Tales of Xenia: Lincoln Elementary School

By Cookie Newsom

Let’s sing a song of praise for Lincoln, our school so fine and grand. We want the world to know we truly believe its the best school in the land. Because it gives to us the best way to live the way of Golden Rule, so everyone just shout HURRAY for Lincoln School. Lincoln school song, words and music by Louis Rhodes

Lincoln was the black elementary school until the Xenia schools were integrated in the late 1960s.

Mrs. B. Howard was our Home Economics teacher. She either did not like to cook or could not cook, we never could decide which it was. As a result we spent most of our time sewing. I actually think, on reflection, that she could leave us safely at our sewing machines, but knew she dare not leave us cooking, at least not for long. She liked to get us started on projects, check in on us periodically and spend the intervening time in the teacher’s lounge.

One exceptional day she told us we were going to cook a meal the next day and told us because it was a meal we could bring soft drinks if we wanted to, an unusual treat. When the great day came, however, we realized no one had brought anything to drink.

Now our meal was going to be less than perfect. We began to whisper and plot. The recipe we were making required some time in the oven. We speculated that Ms. Howard would absent her self for at least the 20-30 minutes the dish took to cook.

Mrs. Smith’s grocery was around the corner from Lincoln and fortuitously the Home Ec room was on the second floor in the part of the building closest to the store. The only things between us and some grade A Kool-Aid was the playground and two houses. The only thing we needed was a pigeon to convince to leave school grounds to procure it for us.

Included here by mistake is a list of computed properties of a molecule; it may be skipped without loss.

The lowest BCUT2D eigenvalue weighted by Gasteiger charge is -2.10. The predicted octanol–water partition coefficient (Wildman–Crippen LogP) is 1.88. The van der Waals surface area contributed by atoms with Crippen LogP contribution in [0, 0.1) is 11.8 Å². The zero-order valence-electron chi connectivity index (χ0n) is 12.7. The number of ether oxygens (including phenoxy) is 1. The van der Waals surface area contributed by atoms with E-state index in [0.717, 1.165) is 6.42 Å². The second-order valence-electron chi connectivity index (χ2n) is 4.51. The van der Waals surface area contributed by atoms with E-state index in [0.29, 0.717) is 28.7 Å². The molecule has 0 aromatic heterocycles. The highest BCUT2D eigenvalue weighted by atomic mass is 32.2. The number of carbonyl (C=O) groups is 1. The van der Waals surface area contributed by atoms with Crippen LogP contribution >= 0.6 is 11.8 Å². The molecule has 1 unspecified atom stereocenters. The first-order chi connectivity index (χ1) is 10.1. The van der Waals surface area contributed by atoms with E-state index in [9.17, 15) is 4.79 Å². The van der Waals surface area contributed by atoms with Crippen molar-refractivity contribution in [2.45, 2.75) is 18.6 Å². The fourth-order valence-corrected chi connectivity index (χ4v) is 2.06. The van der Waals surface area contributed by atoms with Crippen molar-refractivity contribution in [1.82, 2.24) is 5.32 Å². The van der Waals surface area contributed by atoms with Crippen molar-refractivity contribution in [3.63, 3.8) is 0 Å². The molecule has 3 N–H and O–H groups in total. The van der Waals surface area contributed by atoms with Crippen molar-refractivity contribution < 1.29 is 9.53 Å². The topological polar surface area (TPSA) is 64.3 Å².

We hit upon Gloria a very chubby young lady with very bowed legs. She was pretty much picked on by virtually everyone ( yeah I know but 8th grade girls are merciless). We decided she could be sweet talked. After all we had sugar and water, all we needed was some of that magic powder and our meal would be perfect. After five minutes or so spent convincing her how grateful we would be and how friendly we would be to her after she saved the day, we had her convinced.

I , being pretty much known as a goody two shoes and therefore rather proof against teacher suspicion, scouted the hallway for signs of Ms. Howard and signaled the all clear. Gloria took off with our amassed funds for Mrs. Smith’s. We tried to relax while she was gone, but it seemed to be taking her an inordinate amount of time to come back with the goods.

After about 10 minutes we began drifting over to the bank of windows that faced the store. Pretty soon several of the windows were open with us craning our necks to see if we could see anything. After another two to three minutes we saw Gloria round the corner, bow legs churning, head down, clutching a small brown paper bag. A cheer went up and we began to urge her on, forgetting we were not supposed to be doing anything but cleaning up the kitchen and getting ready to eat.

Just as she made the last leg, the playground, the classroom door swung open and Mrs. Howard stalked into the room. Busted! We did not have Kool-Aid. We did have detention.


By Cookie Newsom

Dr. Cookie Newsom is a retired teacher/professor. Contact her with comments @[email protected]

Dr. Cookie Newsom is a retired teacher/professor. Contact her with comments @[email protected]